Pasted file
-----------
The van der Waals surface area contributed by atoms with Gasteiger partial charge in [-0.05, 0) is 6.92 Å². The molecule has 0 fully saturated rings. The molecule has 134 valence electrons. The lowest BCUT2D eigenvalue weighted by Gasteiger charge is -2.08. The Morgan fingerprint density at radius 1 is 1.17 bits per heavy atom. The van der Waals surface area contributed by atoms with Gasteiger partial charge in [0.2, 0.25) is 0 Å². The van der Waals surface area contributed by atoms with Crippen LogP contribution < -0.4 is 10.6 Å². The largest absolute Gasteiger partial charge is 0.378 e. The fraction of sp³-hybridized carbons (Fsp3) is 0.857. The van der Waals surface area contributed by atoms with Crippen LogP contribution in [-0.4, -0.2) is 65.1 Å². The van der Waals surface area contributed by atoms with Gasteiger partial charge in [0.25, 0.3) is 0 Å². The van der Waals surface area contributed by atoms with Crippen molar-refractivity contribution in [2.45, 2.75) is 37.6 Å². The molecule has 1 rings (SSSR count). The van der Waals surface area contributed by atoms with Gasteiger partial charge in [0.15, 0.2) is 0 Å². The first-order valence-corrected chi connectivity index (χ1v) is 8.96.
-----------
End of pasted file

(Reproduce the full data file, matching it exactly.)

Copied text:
The van der Waals surface area contributed by atoms with Gasteiger partial charge in [-0.05, 0) is 6.92 Å². The molecule has 0 fully saturated rings. The molecule has 134 valence electrons. The lowest BCUT2D eigenvalue weighted by Gasteiger charge is -2.08. The Morgan fingerprint density at radius 1 is 1.17 bits per heavy atom. The van der Waals surface area contributed by atoms with Gasteiger partial charge in [0.2, 0.25) is 0 Å². The van der Waals surface area contributed by atoms with Crippen LogP contribution < -0.4 is 10.6 Å². The largest absolute Gasteiger partial charge is 0.378 e. The fraction of sp³-hybridized carbons (Fsp3) is 0.857. The van der Waals surface area contributed by atoms with Crippen LogP contribution in [-0.4, -0.2) is 65.1 Å². The van der Waals surface area contributed by atoms with Gasteiger partial charge in [0.25, 0.3) is 0 Å². The van der Waals surface area contributed by atoms with Crippen molar-refractivity contribution in [2.45, 2.75) is 37.6 Å². The molecule has 1 rings (SSSR count). The van der Waals surface area contributed by atoms with Gasteiger partial charge in [0.15, 0.2) is 0 Å². The first-order valence-corrected chi connectivity index (χ1v) is 8.96.